Will COVID-19 Accelerate the Adoption of Digital Health Technologies?
Nazneen Fatima Shaikh, BPharm, DPharm, Department of Pharmaceutical Systems and Policy, West Virginia University, Morgantown, WV, USA; Purva Parab, BPharm, MS, Virginia Commonwealth University, Richmond, VA, USA
Session moderator Kristian Kidholm, PhD, Center for Innovative Medical Technologies, University of Southern Denmark, Odense, Denmark opened this issue panel discussion by emphasizing the widespread use of digital technologies. He mentioned that with the pandemic there is a big need to find innovative ways to deliver healthcare. Telemedicine has become increasingly important in light of COVID-19 because it leverages digital technologies to enable healthcare providers to consult with patients remotely. Some examples of these digital tools include telephone/video consultation with patients, apps with information and text messages, home monitoring of clinical data from patients, and home treatment of patients through the use of digital devices such as pumps for intravenous injection of antibiotics. In this session, Kidholm and the panelists discussed ways to evaluate and assess value of digital healthcare.
Using Randomized Controlled Trials to Evaluate Digital Healthcare
Maja Rasmussen, MS, Centre for Innovative Medical Technology, University of Southern Denmark, Odense, Denmark, presented a randomized controlled trial (RCT) approach to digital health. Her group developed and tested individualized cardiac telerehabilitation to reduce mortality as a part of their Teledi@log Project. They assessed the costs and cost utility of the intervention using an RCT approach and evaluated the incremental cost-effectiveness ratio (ICER). A mean ICER of €483,608 per quality of life year was gained suggesting that telerehabilitation was not cost-effective on a small scale (Figure 1). Rasmussen mentioned that the participation rates were lower and due to the study design long-term outcomes could not be studied. Therefore, a larger sample and longer studies would be required to assess the effectiveness of this intervention.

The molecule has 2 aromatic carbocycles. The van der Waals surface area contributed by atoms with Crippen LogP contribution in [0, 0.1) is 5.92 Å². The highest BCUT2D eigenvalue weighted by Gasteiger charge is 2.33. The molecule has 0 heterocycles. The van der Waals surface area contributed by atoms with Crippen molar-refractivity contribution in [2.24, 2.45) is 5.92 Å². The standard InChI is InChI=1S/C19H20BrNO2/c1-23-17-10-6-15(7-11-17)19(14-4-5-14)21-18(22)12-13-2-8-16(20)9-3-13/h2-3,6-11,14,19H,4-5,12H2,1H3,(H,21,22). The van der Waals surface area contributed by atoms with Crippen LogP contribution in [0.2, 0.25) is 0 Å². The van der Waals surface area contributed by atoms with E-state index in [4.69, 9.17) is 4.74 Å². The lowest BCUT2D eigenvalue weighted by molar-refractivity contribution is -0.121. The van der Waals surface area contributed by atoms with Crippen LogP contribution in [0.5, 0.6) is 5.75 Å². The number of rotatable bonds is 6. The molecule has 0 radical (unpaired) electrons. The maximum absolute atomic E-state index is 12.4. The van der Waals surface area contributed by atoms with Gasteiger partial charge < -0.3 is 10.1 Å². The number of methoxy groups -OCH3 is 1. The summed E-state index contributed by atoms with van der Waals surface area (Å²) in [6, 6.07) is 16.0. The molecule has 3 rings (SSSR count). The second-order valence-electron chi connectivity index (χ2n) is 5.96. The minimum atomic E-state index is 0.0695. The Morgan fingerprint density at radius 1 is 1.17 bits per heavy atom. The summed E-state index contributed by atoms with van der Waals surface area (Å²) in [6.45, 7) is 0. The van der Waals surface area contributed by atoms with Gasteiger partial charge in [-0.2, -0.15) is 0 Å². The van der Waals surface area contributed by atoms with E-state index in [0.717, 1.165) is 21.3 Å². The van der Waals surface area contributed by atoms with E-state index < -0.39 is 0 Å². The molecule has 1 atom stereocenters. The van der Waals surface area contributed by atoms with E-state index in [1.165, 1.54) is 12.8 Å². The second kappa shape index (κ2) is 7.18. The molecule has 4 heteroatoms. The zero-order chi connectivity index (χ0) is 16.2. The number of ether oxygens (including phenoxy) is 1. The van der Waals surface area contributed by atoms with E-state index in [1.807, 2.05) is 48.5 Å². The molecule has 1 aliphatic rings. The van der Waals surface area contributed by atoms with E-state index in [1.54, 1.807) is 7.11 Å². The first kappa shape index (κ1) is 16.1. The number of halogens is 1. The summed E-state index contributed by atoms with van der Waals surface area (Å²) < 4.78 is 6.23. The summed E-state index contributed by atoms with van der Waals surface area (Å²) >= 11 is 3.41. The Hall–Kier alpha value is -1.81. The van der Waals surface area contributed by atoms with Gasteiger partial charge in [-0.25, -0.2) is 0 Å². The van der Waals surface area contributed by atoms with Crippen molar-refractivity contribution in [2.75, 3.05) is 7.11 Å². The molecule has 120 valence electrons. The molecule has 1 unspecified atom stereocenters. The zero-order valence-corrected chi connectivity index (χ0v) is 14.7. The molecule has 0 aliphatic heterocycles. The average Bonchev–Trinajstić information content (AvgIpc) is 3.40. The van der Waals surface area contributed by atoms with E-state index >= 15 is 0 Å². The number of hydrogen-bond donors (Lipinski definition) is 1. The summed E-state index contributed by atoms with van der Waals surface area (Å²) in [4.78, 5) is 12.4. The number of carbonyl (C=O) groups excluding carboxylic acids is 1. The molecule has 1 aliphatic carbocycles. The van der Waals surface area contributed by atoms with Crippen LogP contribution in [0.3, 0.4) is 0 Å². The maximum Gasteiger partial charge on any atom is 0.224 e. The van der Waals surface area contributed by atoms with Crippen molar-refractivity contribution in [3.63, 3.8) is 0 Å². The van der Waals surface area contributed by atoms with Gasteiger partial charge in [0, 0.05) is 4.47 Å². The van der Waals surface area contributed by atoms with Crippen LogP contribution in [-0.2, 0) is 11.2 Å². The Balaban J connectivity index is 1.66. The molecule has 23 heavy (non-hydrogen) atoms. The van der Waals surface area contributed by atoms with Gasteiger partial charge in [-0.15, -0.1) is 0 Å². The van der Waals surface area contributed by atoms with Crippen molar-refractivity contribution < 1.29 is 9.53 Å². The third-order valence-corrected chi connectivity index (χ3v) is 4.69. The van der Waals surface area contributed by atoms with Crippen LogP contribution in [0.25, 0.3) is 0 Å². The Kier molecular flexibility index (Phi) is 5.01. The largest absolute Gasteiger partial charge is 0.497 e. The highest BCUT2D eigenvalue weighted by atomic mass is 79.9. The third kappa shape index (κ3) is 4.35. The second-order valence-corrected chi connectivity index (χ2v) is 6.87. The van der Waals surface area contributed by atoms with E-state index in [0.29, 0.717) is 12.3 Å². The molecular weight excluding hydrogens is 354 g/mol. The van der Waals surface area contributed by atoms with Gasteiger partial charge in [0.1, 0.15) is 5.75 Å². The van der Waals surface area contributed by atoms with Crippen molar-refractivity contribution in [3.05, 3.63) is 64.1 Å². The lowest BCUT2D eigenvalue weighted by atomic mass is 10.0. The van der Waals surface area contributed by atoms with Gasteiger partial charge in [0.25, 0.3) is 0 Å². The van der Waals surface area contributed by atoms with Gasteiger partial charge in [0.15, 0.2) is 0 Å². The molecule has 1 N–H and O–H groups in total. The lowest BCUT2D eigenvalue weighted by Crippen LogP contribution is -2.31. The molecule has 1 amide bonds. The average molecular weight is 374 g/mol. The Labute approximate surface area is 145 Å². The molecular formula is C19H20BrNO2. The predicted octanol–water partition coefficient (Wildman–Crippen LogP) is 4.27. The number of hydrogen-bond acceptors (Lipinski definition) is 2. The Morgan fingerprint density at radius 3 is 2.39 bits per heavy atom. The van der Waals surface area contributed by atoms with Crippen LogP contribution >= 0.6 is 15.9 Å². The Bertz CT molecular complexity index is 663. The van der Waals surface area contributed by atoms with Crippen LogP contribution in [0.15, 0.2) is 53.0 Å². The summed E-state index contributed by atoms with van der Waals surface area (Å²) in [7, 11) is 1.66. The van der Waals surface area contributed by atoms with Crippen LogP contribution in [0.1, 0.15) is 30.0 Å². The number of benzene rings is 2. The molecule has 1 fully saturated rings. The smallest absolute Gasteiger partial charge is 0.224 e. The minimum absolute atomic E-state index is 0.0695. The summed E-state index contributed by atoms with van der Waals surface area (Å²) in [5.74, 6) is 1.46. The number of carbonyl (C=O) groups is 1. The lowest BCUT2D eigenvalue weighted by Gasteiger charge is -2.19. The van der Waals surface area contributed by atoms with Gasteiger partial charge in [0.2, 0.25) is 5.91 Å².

Figure 1. RCT Approach for Evaluating Digital Healthcare.
Alternatives to Randomized Control Trials
Jason Shafrin, PhD, PRECISIONheor, Los Angeles, CA, USA, discussed evaluating digital health technologies in the absence of RCTs. “With COVID happening, there is more and more interest in digital health,” Shafrin said. Examples of digital medicine that are used in healthcare are summarized in Figure 2.
Without an RCT, models can be used to combine surveys and real-world evidence and literature can be used to estimate treatment value. A survey-based approach used to evaluate the effectiveness of an adherence measure technology tool (PDAI – Patient Drug Adherence Information) suggested that more providers who had access to PDAI switched their patients to long-acting injections to increase adherence. There were also annual cost savings per patient when providers had access to PDAI (Figure 3). Model-based approaches can also be used to measure the value of diagnostics and faster point-of-care testing, which is essential given the COVID situation. Shafrin noted that flexibility, lower cost, and long-term outcomes are a few of the benefits of a non-RCT approach.
Figure 3. Survey-Based Approach Model Results.
Taking a Health Technology Assessment Approach to eHealth
Hans C. Ossebaard, PhD, National Health Care Institute (Zorginstituut Nederland), Diemen, The Netherlands talked about the HTA approach to eHealth. Assessment frameworks for evaluating eHealth technologies vary greatly in indicators and methods used and standardization is needed in these techniques. Real-world applicability of these technologies is limited. To accelerate adoption of digital health technology especially in the COVID era, factors such as reduced waiting time, lesser traveling, and less infection risk need to be incorporated in the model.
"Model-based approaches can also be used to measure the value of diagnostics and faster point-of-care testing, which is essential given the COVID situation."—Jason Shafrin, PhD
When Is RCT Needed?
After the individual presentations, Kidholm asked the panelists when they felt an RCT would be necessary. Rasmussen said it would largely depend on the cost and effectiveness of the new intervention. She mentioned that if the intervention has a large effect on clinical outcomes then you might want to go for RCT, but if the patients are also seen in an outpatient setting, then an RCT might not be necessary. Her team also used surveys and patient-reported outcomes to evaluate treatment for which data was collected through apps. Shafrin supported the statement by adding that if apps are replacing pharmaceuticals, then an RCT might be needed. Ossebaard noted that oftentimes informational technology can provide sufficient insights where answers are very evident and a full blown RCT may not be needed.
Shafrin’s final remarks cautioned that some digital health technologies are not integrated in electronic health records. The pandemic has made this disconnect more apparent and will likely be an area that will evolve a great deal in light of COVID.